A holiday on an island doesn’t have to be about the beach. Although you may be tempted to think of resorts and beaches first, many islands have rugged cliffs, adventure sports and skiing.
There are many islands all over Europe. Each island has its own culture and features. You may have at least considered a trip to Mykonos and Ibiza. However, there are so many options nearby that you might want to explore all your options.
This overview will help you start your search for the most beautiful European islands. You’ll find something interesting to do this year, with a wide range of climates and activities.
Although it is often called a “hidden treasure”, this Balearic island off the Mediterranean coast has been a popular destination since the 1960s, when it was renowned for its ability to attract counter-culturists from all over the globe. It has been a popular destination for writers, actors, musicians and other creative types for many years. Recently, the island has embraced a subtle luxury that is more in keeping with its hippie vibe, attracting the world’s elite to its idyllic beaches.
Formentera is only a few miles from Ibiza, but it isn’t the right place for backpackers and nightclubbers. It is for those who want a casual elegance unrivaled in the Mediterranean. It is home to some of the most stunning beaches in the world, with its iridescent blue waters.
Most famous is Oia, the town that sits on top of the cliffs where the sea meets the shore. Santorini, a large island, is home to many small villages and towns.
It’s visited by as many as 2 million people each year. It can get crowded during the day, but most cruise ships depart by 6 pm. This means you have plenty of time to enjoy a leisurely dinner with the famous local wine.
Oia may seem too touristy or glamorous for your taste. Still, other stunning Santorini villages like Emporio and Pyrgos are well worth visiting for their beautiful architecture, bougainvillea-draped courtyards and authentic charm.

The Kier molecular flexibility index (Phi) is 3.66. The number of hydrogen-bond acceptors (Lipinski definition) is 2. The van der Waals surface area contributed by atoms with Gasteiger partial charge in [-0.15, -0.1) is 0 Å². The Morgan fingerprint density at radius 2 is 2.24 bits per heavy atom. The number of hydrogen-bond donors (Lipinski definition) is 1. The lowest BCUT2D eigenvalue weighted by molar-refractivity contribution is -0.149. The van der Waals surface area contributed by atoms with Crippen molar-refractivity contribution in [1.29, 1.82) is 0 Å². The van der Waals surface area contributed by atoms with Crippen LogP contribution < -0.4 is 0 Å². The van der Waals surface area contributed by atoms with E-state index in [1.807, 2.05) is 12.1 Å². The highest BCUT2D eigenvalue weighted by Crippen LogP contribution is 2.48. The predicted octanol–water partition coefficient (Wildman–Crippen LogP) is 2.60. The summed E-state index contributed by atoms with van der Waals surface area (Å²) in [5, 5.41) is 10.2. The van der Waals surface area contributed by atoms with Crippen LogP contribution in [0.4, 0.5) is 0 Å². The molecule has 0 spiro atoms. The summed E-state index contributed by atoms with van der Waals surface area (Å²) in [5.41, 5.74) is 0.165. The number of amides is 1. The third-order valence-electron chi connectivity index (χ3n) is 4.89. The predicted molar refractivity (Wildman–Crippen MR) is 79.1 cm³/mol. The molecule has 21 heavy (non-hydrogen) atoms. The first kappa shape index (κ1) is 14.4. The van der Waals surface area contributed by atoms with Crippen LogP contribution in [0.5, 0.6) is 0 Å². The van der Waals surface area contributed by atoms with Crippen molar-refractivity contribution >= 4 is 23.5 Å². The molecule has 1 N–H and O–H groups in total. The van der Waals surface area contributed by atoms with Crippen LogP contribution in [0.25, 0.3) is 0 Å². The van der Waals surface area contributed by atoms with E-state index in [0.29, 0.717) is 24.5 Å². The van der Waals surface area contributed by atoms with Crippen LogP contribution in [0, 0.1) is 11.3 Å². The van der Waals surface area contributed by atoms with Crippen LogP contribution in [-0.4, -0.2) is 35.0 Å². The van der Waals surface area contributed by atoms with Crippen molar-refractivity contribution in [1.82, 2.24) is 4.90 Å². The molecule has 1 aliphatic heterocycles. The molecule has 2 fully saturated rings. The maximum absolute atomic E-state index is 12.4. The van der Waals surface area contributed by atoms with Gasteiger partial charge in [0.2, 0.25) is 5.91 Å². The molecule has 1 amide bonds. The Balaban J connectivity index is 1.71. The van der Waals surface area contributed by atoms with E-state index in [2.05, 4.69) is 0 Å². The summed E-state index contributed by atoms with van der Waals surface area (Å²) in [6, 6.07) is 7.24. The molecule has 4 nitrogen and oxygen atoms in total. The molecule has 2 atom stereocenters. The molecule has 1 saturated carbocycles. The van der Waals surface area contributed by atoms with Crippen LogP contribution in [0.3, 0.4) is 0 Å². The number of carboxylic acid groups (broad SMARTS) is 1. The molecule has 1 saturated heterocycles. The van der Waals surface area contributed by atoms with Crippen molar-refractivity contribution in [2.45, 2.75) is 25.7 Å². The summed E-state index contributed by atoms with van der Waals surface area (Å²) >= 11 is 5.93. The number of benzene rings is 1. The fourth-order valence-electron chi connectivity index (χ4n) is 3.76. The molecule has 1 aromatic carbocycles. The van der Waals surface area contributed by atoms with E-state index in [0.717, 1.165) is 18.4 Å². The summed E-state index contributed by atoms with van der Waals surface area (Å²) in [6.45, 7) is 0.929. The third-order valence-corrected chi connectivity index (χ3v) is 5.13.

Sicily, the largest island in the Mediterranean, is known for its unique culture, cuisine, history, and size. Sicily is a paradise for lovers of wine and food, with lots of fresh seafood and handmade cheeses. There are also clear Arabic influences, which you’d expect from an island close to the North African coast.
These wines are rich in history and complex. Although they have just recently made it to the international stage, Sicily has a long tradition of winemaking dating back hundreds of years, if not thousands. The Etna Bianco is a Sicilian white wine made from Carricante grapes.
The island’s rich history and culture is not the only reason to visit. Endless outdoor activities can be done on the island, including hiking along the rugged coastlines, climbing active volcanoes, or diving in the caves and caverns of some of the most beautiful blue waters in the Mediterranean. It is home to some of the most interesting Italian islands, whether you’re looking for a quiet white-sand beach or a charming fishing village.
Scotland, Island of Skye
Outdoor adventure is popular in Scotland, with the Isle of Skye being a favorite. There are plenty of opportunities for those who enjoy hiking, mountaineering and wild swimming.
Skye has many challenging peaks, especially in the Cuillin mountain ranges, from which you can enjoy stunning island views. You might consider the easy hike to Fairy Pools if you aren’t a skilled mountaineer. The stunning landscape and hidden beauty make it a great backdrop for summer swimming.
Madeira Island, Portugal
Madeira has a balmy climate all year, black volcanic beaches, and its capital Funchal. The vibe and sights of Madeira are very similar to the Hawaiian islands. The only thing that makes them different is their food. Madeira’s local cuisine is renowned for its incredible seafood and many baked sweets.
Madeira’s attractions include stunning coastal cliffs and scenic Levada walks, lush botanical gardens, and a wealth of opportunities to see marine wildlife.